In the Fall 2013 semester, OAP worked with a team of students in the New Media class at Metro State University. This is a blog post the team wrote after interviewing OAP Director of Training Salvador Miranda.

Recently, our team had the pleasure of stealing an afternoon with OAP’s Salvador Miranda. Sal is OAP’s Associate Director and Director of Training. The Minnesota native’s credentials are nothing short of impressive; he was a founding member of the Minnesota Coalition of the Homeless, worked with Interfaith Action, ISAIAH, national work with the Gamaliel Foundation, and more. But even more impressive than Sal’s resume is his passion for OAP’s mission. When Sal speaks, it’s from the heart. When he tells us about OAP’s biggest struggles, we know that his efforts to triumph them are a personal commitment.

Over the past 20 years, OAP has made tremendous strides in the fight against racial inequity. From protests, policy change, leadership initiatives and cultural community recognition, OAP has been on the front line of equity progress.  They’ve lead movements and bridged gaps with other organizations to bring more people into involvement toward a brighter and inclusive community. Though their successes are easily measured, 20 years of service have not yet conquered the great divide of racial inequity. There is still more work to do.

During our interview, we asked Sal what challenges OAP still faces after 20 years. What I thought to hear was Sal telling us how much inequity there still is in the world and how difficult combating it is. In a way, he did but Sal took us much deeper into the roots of today’s racial tribulations.

When OAP first broke ground 20 years ago in the fight against inequality, much of their fight was against pure racism. More and more, people are becoming color-blind. They are refusing to acknowledge race as a barrier; not accepting diversity but ignoring it. Racial inequity continues to be a problem. People still suffer from persecution and inopportunity, but we can’t fight it when people refuse to accept it. When Sal spoke of this issue, he grew serious with an almost disappointed look, as if he were truly saddened that his lifetime’s work was simply being pushed aside by some. He told us how this affects OAP’s work; “I find a reluctance to move their thinking from color blind.  That’s a usual reaction from people who don’t want to explore more deeply how race plays a factor in the access to resources and opportunities.” As deeply sentimental and endlessly frustrating this challenge is, Sal and OAP will continue their efforts to give racism a voice and a face.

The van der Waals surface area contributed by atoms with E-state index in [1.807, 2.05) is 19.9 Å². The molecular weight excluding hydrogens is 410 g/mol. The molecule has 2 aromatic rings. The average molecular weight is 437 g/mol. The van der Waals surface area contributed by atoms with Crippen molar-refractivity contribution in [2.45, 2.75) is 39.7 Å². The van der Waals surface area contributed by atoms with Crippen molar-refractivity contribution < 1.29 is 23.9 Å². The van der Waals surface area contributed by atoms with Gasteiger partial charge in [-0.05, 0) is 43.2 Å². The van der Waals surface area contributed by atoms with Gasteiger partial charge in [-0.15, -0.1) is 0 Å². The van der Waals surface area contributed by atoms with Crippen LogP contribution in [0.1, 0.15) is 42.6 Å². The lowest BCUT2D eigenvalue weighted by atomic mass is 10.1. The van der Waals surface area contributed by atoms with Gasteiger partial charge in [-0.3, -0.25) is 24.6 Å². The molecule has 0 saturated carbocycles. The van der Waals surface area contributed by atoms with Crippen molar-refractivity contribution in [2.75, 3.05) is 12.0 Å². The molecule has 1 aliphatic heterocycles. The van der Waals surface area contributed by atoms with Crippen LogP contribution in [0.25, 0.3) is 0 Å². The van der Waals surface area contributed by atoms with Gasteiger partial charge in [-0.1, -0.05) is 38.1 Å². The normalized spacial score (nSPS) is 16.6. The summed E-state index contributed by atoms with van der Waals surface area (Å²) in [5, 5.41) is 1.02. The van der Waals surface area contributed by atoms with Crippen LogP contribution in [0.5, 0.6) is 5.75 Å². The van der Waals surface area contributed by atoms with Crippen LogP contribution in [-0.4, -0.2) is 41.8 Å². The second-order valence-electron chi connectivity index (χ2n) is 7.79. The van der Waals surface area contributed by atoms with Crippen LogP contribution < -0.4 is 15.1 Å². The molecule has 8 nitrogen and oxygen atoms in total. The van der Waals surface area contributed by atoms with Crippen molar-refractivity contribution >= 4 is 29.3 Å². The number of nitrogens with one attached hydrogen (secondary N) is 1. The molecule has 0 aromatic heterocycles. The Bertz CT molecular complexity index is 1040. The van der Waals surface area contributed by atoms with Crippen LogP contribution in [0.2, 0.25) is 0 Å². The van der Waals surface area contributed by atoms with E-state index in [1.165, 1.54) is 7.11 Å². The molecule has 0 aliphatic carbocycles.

Racism in our country has a very colored history. What children are taught in High School history classes is often only the beginning. Inequity has never been limited to a series of events, a single decade, or a handful of ethnicities. Discrimination is everywhere, still, and if we expect to halt the growing disparity, we must first consider our past. Sal said to us, “There are some wise people who say if we don’t know our history, we are in danger of repeating the sins of the past.” Whether it’s a result of inadequate education or a refusal to admit the darkness, the very deeply seeded racial inequity issues we have are being swept under a rug. For some, the history of their people is a part of their own identity, woven into the fabric of their personal culture, triumphs and oppressions. Recognizing this history is not only a valuable learning tool, but an important way of understanding and embracing each other.

After 20 years of service, OAP has made tremendous impacts on the lives of many affected by racial inequity, but their plan of attack is ever changing. Right now the challenges are what Sal says; “Wanting to be color blind as well as hiding our history of racism in this country are the two biggest barriers we face in advancing equity through our work.” But OAP recognizes that the next 20 years will present new challenges and changes to the face of racism. As they pursue their goals and refine their work, the organization will continue to poor their personal dedication into the pursuit of racial equity.

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A Vision and Agenda for Racial and Economic Justice in OUR MPLS

OUR MPLS full cover